BACKGROUND AND PURPOSE - Catheter-based cerebral angiography remains an important diagnostic tool in the pediatric population, particularly considering the currently growing interest in diagnosing and treating cerebrovascular disorders in children. There are no recent estimates of the complication rate associated with modern diagnostic digital subtraction angiography (DSA) in the pediatric population. The purpose of this study was to estimate the rate of complications occurring during cerebral angiography in children.
METHODS - Data from 241 consecutive pediatric cerebral angiograms performed at a single institution were entered into an institutional review board-approved database. Information on patient demographics, DSA indication, neurovascular diagnosis, and intra procedural and postprocedural complications was collected.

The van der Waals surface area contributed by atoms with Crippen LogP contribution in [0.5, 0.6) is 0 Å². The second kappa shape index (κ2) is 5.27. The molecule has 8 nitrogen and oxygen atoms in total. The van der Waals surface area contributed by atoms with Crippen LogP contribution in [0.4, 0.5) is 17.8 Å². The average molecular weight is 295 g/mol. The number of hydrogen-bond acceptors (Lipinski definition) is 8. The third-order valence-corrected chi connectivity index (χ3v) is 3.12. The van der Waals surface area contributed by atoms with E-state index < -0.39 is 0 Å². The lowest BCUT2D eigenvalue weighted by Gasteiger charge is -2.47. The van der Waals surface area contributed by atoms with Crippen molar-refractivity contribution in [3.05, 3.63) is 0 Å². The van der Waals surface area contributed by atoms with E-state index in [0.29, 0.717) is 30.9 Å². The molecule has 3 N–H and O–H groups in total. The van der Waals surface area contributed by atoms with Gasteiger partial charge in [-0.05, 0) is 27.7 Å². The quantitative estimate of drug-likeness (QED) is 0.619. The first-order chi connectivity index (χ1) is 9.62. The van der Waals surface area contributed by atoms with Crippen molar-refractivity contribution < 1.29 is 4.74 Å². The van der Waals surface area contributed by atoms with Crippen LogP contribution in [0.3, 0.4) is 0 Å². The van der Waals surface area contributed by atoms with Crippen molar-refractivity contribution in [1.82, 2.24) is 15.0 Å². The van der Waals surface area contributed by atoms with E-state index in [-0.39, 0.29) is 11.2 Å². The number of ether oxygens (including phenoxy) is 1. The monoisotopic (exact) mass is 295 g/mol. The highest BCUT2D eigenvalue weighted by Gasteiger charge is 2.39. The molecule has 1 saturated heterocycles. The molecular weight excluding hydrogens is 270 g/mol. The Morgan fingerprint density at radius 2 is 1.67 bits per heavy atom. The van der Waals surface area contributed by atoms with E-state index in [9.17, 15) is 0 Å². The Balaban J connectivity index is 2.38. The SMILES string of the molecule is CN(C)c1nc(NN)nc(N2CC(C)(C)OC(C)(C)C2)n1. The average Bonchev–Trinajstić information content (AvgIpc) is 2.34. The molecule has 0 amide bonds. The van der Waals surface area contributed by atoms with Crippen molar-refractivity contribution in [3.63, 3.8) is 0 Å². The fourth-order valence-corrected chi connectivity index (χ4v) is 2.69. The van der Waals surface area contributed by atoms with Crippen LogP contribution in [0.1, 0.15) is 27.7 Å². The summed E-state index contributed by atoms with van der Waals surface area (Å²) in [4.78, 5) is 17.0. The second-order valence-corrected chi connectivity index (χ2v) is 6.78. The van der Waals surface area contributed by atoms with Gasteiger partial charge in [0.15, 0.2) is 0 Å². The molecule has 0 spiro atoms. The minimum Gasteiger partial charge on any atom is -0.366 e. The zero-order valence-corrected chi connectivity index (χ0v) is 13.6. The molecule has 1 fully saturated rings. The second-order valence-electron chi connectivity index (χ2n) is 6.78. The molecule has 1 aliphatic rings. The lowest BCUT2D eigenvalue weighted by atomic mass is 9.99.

RESULTS - Our population included 115 boys and 90 girls, with age ranging from 1 week to 18 years (mean+/-SD, 12+/-5 years). All angiograms were technically successful. No intraprocedural complication was noted; in particular, there was no occurrence of iatrogenic vessel injury (dissection) and no transient or permanent neurological deficit secondary to a thromboembolic event. One child with a complex dural arteriovenous fistula experienced a fatal intracranial rehemorrhage secondary to a posterior fossa varix rupture 3 hours after completion of an uneventful diagnostic angiogram. The rates of intraprocedural and postprocedural complications were therefore 0.0% (95% CI, 0.0% to 1.4%) and 0.4% (95% CI, 0.012% to 2.29%), respectively.
CONCLUSIONS - The rate of immediate complications occurring during diagnostic cerebral angiography in children is very low. No intraprocedural complication was documented in the reported series. DSA performed by experienced angiographers is a safe procedure that can provide critical diagnostic information.